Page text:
“From educators working to provide healthier school meals, because they know the connection between proper nutrition and academic performance. From doctors and nurses who know that unhealthy kids grow into unhealthy adults — at risk for obesity-related diseases like diabetes, heart disease and cancer. From business and labor leaders who know that we spend nearly $150 billion a year to treat these diseases and worry about the impact on our economy. From advocates and faith leaders who know that school meals are vital for combating child hunger, feeding more than 31 million children a day.

Why does this take a turn from eating healthy to suddenly talking about school meals? Because it's something the government can control. They don't trust you to feed your children something other than a steady diet of Cheetos and Pepsi, so they are going to have to start making that decision for you. Especially if you are poor.
The first lady and President Barack Obama are making a rare joint speaking appearance on Monday, at Harriet Tubman Elementary School in Northwest D.C.’s Columbia Heights neighborhood, as he signs into law the Healthy, Hunger-Free Kids Act of 2010.
What is that bill? In another Politico article it's described by some Democrats and Republicans in pretty unflattering terms;
Republicans blasted the first lady’s crusade as “nanny-state” government overreach, while conservative talk show host Rush Limbaugh called the nutrition bill a new “entitlement program” that regulates how parents raise their children.

At the same time, some Democrats grumbled that the bill was a White House-backed vanity project that borrowed from one low-income food program to pay for another. While the $4.5 billion bill is the first upgrade for low-income food programs in 30 years, it was paid for in part with $2.2 billion in cuts to the SNAP food-stamp program — a provision that sparked a revolt among House Democrats who threatened to derail the legislation.

To get Democrats on board, Obama agreed to promise that he would make SNAP whole again. “I’m committed to working with them [Democrats] to restore these funds in the future,” he said Monday.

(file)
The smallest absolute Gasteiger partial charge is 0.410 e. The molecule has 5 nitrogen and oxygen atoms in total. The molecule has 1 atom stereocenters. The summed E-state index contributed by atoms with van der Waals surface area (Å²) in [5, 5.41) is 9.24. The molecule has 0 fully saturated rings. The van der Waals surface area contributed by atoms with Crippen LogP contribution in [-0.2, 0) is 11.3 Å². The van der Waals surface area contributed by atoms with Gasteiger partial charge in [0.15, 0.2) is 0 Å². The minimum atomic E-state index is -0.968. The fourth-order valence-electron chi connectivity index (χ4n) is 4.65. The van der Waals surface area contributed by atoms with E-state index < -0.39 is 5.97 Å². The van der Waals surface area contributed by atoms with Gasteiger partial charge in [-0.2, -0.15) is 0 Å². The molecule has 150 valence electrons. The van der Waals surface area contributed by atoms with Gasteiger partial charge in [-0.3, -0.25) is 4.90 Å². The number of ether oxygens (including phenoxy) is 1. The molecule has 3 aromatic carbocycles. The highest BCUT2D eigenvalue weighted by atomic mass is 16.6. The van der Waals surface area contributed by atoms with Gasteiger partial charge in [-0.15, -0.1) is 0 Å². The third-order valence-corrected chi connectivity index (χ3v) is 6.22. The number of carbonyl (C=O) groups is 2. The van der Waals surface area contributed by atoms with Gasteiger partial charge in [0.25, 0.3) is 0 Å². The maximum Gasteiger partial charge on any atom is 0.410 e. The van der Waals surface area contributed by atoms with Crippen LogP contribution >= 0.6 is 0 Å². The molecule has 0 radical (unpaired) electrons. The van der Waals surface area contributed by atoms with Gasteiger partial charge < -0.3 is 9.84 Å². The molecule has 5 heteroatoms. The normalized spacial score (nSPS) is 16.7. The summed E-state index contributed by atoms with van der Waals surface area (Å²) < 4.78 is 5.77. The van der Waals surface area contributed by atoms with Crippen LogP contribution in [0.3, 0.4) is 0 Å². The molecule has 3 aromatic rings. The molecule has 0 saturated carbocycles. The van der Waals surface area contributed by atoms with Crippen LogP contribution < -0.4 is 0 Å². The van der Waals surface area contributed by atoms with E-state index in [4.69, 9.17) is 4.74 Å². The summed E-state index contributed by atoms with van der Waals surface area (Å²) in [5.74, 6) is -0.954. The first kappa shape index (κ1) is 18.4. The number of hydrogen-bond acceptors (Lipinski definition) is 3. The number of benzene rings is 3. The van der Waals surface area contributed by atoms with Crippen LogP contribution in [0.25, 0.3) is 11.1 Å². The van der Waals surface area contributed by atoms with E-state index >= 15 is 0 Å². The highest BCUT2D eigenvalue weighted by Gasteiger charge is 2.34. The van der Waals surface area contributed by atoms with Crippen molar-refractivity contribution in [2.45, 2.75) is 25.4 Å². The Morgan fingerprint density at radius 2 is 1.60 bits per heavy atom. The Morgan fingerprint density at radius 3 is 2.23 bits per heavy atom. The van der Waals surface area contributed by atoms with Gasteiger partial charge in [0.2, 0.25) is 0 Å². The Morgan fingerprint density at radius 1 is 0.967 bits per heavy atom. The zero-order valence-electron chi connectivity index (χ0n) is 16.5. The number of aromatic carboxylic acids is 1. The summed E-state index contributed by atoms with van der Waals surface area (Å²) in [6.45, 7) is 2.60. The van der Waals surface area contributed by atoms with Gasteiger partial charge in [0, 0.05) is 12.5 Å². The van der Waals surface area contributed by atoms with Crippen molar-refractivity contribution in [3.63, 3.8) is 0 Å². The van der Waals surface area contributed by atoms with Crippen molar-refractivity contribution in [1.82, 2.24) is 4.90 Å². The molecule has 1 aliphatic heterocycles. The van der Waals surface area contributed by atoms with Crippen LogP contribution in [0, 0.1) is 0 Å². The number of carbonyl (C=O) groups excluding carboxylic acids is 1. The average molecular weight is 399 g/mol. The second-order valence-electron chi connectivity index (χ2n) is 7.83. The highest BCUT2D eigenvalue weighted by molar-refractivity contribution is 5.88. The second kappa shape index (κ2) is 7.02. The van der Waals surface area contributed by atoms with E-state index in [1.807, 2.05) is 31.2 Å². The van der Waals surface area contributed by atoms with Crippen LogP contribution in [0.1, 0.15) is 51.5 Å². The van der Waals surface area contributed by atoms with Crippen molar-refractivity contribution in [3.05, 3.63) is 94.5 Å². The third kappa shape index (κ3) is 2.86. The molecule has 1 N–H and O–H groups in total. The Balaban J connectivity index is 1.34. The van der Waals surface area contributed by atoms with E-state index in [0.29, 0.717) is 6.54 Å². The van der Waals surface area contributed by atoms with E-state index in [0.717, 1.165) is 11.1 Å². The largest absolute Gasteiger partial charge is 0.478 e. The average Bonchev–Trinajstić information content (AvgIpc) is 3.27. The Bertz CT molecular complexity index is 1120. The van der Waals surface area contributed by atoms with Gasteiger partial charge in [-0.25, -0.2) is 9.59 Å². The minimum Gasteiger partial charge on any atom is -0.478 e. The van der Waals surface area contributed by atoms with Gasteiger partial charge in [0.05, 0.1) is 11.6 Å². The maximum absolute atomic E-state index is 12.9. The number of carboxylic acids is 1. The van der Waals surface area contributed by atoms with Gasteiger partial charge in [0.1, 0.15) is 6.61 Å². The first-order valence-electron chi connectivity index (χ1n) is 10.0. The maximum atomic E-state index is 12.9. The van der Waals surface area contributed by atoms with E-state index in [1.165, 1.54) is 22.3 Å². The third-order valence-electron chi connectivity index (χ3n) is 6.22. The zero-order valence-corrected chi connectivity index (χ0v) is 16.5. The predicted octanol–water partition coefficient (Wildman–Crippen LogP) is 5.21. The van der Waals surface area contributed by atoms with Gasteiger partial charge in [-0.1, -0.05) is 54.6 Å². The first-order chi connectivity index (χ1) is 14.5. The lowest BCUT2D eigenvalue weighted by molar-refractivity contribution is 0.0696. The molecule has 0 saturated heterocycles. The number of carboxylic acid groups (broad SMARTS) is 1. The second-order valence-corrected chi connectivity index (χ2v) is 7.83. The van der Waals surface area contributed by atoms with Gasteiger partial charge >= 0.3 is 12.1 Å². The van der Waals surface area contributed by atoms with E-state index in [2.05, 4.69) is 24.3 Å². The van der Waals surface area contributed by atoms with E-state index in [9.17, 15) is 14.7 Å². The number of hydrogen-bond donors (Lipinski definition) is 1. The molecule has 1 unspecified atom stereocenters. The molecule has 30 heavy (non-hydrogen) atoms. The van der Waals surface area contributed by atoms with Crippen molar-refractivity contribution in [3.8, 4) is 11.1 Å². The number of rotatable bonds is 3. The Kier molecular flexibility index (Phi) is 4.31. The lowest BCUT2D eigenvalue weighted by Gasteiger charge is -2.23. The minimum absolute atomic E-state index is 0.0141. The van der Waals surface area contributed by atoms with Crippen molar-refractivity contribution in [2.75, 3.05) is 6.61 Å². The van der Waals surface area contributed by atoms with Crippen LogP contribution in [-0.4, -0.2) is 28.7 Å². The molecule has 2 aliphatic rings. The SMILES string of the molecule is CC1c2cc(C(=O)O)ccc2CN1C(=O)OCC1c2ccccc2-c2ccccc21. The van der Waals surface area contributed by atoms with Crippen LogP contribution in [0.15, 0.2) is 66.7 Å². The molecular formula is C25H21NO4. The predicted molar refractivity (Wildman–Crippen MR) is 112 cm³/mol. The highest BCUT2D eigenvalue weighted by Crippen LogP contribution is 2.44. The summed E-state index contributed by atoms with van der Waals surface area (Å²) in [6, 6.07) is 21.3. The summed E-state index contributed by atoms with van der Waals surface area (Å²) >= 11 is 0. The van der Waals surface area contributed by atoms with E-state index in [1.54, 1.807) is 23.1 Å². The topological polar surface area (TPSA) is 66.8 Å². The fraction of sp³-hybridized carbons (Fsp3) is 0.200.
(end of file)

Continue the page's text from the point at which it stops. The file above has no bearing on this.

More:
So it amounts to yet another expansion of entitlements, period.

It still gets worse.

I said earlier that this relates to health care. In the original Politico article I mentioned, there's a few interesting footnotes. This one in particular caught my eye;
HHS Secretary Kathleen Sebelius: “By increasing the number of students eligible to enroll in school meal programs and improving the quality of food served, this legislation simultaneously tackles both hunger and the obesity levels.”
It reminds me of this from Sebelius;
We're putting prevention to work by supporting initiatives that target tobacco control, obesity prevention, better nutrition, and physical activity. The Affordable Care Act creates a new Prevention and Public Health Fund to increase access to resources that promote prevention and public health and enhance healthcare quality in communities across the nation. And we're helping communities coordinate primary care services in mental health settings, supporting the First Lady's "Let's Move!" initiative and implementing recommendations of the President's Childhood Obesity Task Force.
If you don't think these discreet, seemingly disparate initiatives aren't inter-related, you simply aren't seeing the big picture. They've tied the two issues together themselves and done so in such a way that they discreetly are taking more control and liberty from individuals and putting it in the hands of a wiser all-knowing government. Not only that, they want you to buy into the idea that this is better for the country.